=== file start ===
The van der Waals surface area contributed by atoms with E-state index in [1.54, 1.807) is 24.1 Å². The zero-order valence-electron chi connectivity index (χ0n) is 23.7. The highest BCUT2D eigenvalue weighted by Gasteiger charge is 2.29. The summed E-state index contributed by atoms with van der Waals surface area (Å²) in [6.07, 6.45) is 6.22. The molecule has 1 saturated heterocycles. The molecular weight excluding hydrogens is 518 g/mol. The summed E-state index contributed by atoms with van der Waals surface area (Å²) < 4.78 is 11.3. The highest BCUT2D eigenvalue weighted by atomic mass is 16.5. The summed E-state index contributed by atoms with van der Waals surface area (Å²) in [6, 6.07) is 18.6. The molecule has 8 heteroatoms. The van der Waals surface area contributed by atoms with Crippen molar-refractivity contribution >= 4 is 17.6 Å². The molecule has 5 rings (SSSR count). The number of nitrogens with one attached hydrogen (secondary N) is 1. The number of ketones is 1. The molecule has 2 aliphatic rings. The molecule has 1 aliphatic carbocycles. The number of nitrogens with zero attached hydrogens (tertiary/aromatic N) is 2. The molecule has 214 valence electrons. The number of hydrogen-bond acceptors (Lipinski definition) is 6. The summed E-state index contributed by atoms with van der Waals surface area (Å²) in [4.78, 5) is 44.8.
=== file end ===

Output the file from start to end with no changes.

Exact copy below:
The van der Waals surface area contributed by atoms with E-state index in [1.54, 1.807) is 24.1 Å². The zero-order valence-electron chi connectivity index (χ0n) is 23.7. The highest BCUT2D eigenvalue weighted by Gasteiger charge is 2.29. The summed E-state index contributed by atoms with van der Waals surface area (Å²) in [6.07, 6.45) is 6.22. The molecule has 1 saturated heterocycles. The molecular weight excluding hydrogens is 518 g/mol. The summed E-state index contributed by atoms with van der Waals surface area (Å²) < 4.78 is 11.3. The highest BCUT2D eigenvalue weighted by atomic mass is 16.5. The summed E-state index contributed by atoms with van der Waals surface area (Å²) in [6, 6.07) is 18.6. The molecule has 8 heteroatoms. The van der Waals surface area contributed by atoms with Crippen molar-refractivity contribution >= 4 is 17.6 Å². The molecule has 5 rings (SSSR count). The number of nitrogens with one attached hydrogen (secondary N) is 1. The number of ketones is 1. The molecule has 2 aliphatic rings. The molecule has 1 aliphatic carbocycles. The number of nitrogens with zero attached hydrogens (tertiary/aromatic N) is 2. The molecule has 214 valence electrons. The number of hydrogen-bond acceptors (Lipinski definition) is 6. The summed E-state index contributed by atoms with van der Waals surface area (Å²) in [4.78, 5) is 44.8.